On Average 122 Immigrants Lose DACA Every Day, Advocacy Group Says

“There’s absolutely nothing protecting these individuals from being apprehended and deported."

An analysis published Thursday from an advocacy organization says that on average 122 people who used to have protection from deportation are losing their status every day after the Trump administration canceled the Deferred Action for Childhood Arrivals (DACA) program.

The Center for American Progress (CAP) said 851 immigrants a week who used to have DACA status are losing their ability to work or be shielded from deportation.

“There’s absolutely nothing protecting these individuals from being apprehended and deported,” Tom Jawetz, vice president of immigration policy for CAP told BuzzFeed News.

The Obama-era program protected from deportation about 750,000 people who came to the US as children and spent most of their lives here, as long as they didn’t have a criminal record. They also were given permission to work.

During his campaign, President Trump vowed to end the program and eventually did, while asking Congress to pass legislation that would protect DACA recipients.

On Sept. 5, Attorney General Jeff Sessions announced the termination of the program, calling it an "an unconstitutional exercise of authority" by the Obama administration. However, the Trump administration gave about 154,000 DACA recipients, whose protections were set to expire between then and March 5, 2018, 30 days to apply and pay for a renewal.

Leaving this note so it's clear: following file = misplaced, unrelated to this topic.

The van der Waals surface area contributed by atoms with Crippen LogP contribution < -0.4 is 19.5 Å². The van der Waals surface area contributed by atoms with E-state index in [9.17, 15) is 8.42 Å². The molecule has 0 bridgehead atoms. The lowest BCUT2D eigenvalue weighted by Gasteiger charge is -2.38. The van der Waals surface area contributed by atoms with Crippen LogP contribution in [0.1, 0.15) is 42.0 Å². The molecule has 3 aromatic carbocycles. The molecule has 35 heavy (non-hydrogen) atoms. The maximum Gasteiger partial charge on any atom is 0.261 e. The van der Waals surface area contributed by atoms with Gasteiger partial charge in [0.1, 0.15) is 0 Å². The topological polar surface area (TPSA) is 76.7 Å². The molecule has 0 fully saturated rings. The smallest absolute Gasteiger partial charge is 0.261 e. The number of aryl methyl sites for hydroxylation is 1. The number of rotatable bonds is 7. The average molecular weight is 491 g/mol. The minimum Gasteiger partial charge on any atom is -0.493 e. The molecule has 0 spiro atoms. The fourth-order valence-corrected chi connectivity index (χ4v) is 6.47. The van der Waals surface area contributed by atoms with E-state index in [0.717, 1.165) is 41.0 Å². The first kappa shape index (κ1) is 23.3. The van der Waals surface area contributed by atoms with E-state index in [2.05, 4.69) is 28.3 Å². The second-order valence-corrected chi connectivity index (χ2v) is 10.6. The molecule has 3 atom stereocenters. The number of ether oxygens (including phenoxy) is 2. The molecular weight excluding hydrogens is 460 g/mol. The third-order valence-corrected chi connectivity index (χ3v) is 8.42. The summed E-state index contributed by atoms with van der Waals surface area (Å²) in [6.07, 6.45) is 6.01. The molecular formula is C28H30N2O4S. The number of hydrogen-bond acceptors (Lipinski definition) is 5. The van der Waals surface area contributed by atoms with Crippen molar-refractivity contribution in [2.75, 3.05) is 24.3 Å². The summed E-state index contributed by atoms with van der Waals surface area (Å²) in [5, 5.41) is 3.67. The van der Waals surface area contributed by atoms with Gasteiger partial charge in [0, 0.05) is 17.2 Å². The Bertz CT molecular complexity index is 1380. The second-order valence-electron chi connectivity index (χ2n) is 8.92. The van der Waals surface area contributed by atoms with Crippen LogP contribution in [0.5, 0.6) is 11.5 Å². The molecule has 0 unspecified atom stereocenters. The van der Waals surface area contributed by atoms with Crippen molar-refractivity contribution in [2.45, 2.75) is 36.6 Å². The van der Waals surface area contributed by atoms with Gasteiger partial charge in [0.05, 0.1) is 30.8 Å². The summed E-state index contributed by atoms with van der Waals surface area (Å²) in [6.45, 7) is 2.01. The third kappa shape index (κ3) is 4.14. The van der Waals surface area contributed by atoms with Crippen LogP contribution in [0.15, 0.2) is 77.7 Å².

The deadline to renew was Oct. 5.

The Department of Justice did not immediately return a request for comment.

The US Department of Homeland Security (DHS) said 22,000 DACA recipients did not meet the deadline. CAP came up with their 122 daily average by dividing that number by 181, the number of days between the Sept. 5 announcement and March 5, 2018.

At the moment some lawmakers and immigrant advocacy groups are pushing for legislation that would allow former DACA holders to legalize their immigration status and remain in the United States. But that legislation remains tangled in other legislative disputes.

President Trump reportedly told Republican senators not to include the legislation as part of spending bill, prompting a group of 25 Democrats in the House to threaten to shut down the government.

In an opinion piece published Wednesday in The Hill, the Democrats said they would not vote for a must-pass government-spending bill if a new DREAM Act granting former DACA recipients relief is not called to a vote as a standalone bill or included in the budget.

“I want to see a budget that is a reflection of the values and ideals of the American people,” Rep. Luis Gutiérrez of Illinois told a news conference Wednesday. “We want a clean DREAM Act. That is what it’s going to take to get me and others to sign up and vote for a budget.”

There appears to be broad support for DREAMers across the United States. A Washington Post–ABC News poll found that 86% of people in the US support allowing DREAMers who had DACA to stay in the country.

Jawetz of CAP said the uncertainty of when a DREAM Act would be brought up for a vote and many people seeing March 5, 2018, as the deadline to do something to help DACA recipients is concerning.

“There are hundreds of thousands of individuals who stand to begin losing DACA in March of next year and the anxiety they feel on a day-to-day basis is very real,” Jawetz said. “But the fact is more than a hundred individuals every single day, right now, have already lost that protection, are being driven out of the workforce and schools. The urgency is already here.”

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